Selecting a whole duck to roast
THERE’S no such thing as “just a duck.” You’ve got your Pekins and Muscovys, your Moulards and your Long Islands. How do you choose?
Well, in most cases, you don’t. The vast majority of ducks for sale in Southern California are Pekins (also called Long Islands — the breed originated in China, but in the United States, the early production was centered there).
At some stores, you can find Muscovy duck breasts, usually sold under the Grimaud label, but you’ll rarely find a whole Muscovy (or Moulard, for that matter — that breed is a cross between Muscovy and Pekin and is primarily raised for foie gras; it has become popular in France).
A poultry outfit in the Central Valley called Mary’s is selling free-range Pekin ducks now.
The different duck breeds have different characteristics — sometimes dramatically so. In general, Muscovy ducks have larger breasts and are generally meatier, though they tend to be a little gamier. The males are quite a bit larger than the females — as much as 50% bigger.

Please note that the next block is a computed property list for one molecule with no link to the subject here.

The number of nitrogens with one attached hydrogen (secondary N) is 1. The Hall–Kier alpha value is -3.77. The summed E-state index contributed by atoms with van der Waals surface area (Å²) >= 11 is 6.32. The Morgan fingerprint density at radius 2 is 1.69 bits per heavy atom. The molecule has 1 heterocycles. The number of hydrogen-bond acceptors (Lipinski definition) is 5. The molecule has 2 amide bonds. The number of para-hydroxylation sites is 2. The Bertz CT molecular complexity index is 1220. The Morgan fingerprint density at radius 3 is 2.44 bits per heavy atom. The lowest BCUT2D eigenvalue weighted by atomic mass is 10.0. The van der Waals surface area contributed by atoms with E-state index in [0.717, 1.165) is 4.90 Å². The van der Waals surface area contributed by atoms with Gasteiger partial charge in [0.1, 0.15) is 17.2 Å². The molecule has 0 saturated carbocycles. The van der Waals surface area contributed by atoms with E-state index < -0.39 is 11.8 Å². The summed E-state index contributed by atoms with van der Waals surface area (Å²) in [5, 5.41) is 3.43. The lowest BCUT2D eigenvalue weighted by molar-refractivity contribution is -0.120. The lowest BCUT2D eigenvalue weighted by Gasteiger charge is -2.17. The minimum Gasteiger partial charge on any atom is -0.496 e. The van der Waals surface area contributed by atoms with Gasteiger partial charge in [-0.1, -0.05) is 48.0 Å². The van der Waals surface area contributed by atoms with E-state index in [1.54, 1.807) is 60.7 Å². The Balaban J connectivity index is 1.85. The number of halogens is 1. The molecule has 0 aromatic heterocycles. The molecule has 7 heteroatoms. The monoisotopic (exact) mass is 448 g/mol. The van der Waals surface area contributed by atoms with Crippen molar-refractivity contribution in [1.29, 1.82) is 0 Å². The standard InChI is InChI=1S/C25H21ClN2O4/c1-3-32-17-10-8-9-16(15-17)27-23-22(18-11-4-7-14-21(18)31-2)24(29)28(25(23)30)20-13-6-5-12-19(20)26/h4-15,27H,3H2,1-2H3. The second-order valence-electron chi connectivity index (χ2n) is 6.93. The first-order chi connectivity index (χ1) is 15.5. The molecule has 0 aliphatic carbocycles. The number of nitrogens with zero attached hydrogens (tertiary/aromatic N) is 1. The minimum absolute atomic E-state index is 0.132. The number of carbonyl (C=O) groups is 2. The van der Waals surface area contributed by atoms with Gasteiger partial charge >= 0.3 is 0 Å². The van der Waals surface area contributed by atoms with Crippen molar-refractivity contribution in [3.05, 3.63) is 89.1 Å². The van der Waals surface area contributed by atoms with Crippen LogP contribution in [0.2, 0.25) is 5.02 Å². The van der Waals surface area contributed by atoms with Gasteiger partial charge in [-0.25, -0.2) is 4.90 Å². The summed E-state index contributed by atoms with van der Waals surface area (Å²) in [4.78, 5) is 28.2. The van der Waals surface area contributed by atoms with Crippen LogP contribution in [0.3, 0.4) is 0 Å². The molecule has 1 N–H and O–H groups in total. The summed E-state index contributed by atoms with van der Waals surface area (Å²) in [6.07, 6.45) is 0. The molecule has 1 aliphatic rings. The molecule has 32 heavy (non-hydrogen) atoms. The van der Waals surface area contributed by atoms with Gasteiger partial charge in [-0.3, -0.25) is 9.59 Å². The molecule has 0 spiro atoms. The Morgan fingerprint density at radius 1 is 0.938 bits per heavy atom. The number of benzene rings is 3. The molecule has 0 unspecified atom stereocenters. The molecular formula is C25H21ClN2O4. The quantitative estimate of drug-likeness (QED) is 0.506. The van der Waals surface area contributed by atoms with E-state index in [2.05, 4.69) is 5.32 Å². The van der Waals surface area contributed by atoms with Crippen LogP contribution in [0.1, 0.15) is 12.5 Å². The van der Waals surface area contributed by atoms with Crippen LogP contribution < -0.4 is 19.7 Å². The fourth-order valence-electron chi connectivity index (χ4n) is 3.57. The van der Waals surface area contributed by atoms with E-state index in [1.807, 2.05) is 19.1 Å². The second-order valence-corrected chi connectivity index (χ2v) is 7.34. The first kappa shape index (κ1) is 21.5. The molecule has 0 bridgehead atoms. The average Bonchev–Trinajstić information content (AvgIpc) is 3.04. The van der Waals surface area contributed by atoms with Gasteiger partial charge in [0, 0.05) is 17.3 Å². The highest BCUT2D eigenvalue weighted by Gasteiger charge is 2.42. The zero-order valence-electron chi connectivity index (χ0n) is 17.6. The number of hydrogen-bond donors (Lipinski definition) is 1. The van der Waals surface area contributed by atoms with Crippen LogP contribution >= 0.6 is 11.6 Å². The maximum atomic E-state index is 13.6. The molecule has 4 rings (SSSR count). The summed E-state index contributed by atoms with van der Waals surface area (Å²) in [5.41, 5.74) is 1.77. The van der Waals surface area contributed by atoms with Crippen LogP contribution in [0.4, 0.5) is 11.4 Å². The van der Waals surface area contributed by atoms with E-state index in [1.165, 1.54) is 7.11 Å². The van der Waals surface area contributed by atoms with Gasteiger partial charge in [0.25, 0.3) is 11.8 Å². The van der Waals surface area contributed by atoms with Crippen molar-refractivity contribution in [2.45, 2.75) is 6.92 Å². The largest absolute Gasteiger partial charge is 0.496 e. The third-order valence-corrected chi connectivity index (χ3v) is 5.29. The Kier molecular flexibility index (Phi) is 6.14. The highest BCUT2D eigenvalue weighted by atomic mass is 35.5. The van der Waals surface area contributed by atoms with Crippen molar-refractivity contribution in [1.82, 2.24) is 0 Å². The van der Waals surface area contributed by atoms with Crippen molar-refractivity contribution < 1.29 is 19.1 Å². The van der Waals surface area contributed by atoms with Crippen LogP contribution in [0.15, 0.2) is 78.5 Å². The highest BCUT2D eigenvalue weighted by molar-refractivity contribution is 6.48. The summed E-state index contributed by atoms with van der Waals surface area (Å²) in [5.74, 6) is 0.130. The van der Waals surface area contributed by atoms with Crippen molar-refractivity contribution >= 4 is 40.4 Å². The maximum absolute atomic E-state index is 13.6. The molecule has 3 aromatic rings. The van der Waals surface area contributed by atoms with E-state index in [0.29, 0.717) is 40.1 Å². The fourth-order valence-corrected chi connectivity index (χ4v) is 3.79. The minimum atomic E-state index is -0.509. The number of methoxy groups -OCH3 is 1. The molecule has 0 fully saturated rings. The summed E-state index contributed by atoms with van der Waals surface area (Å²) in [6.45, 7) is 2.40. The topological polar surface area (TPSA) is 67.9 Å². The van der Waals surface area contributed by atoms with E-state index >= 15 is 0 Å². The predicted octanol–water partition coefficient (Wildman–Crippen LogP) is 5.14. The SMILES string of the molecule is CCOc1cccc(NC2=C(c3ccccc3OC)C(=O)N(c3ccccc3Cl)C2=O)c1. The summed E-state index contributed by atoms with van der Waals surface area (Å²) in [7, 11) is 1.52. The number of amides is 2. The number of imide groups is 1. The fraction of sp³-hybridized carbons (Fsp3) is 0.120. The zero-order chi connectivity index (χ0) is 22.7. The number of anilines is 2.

Pekins are somewhat fattier than Muscovys, though they are usually moister, more tender and milder in flavor. Males and females are much closer in size.
Whichever variety, count on edible meat being only about 25% of the total weight of a whole duck (a chicken would be almost double that).
You can find whole duck either at fancy groceries or at Chinese or Southeast Asian markets. In general, they’ll be somewhat more expensive at high-end markets (though not a lot; you can usually find duck for around $2.99 a pound). They’ll be bigger and meatier; Asian shoppers seem to prefer smaller birds with a higher proportion of delicious skin.
It’s also interesting what comes with the different ducks. At high-end stores, you’ll usually get the gizzard, heart and — most auspiciously — the liver. At Asian markets, the giblets are often missing, but you get the wingtips, head and neck, and feet, which make wonderful soup stock.
— Russ Parsons
Eat your way across L.A.
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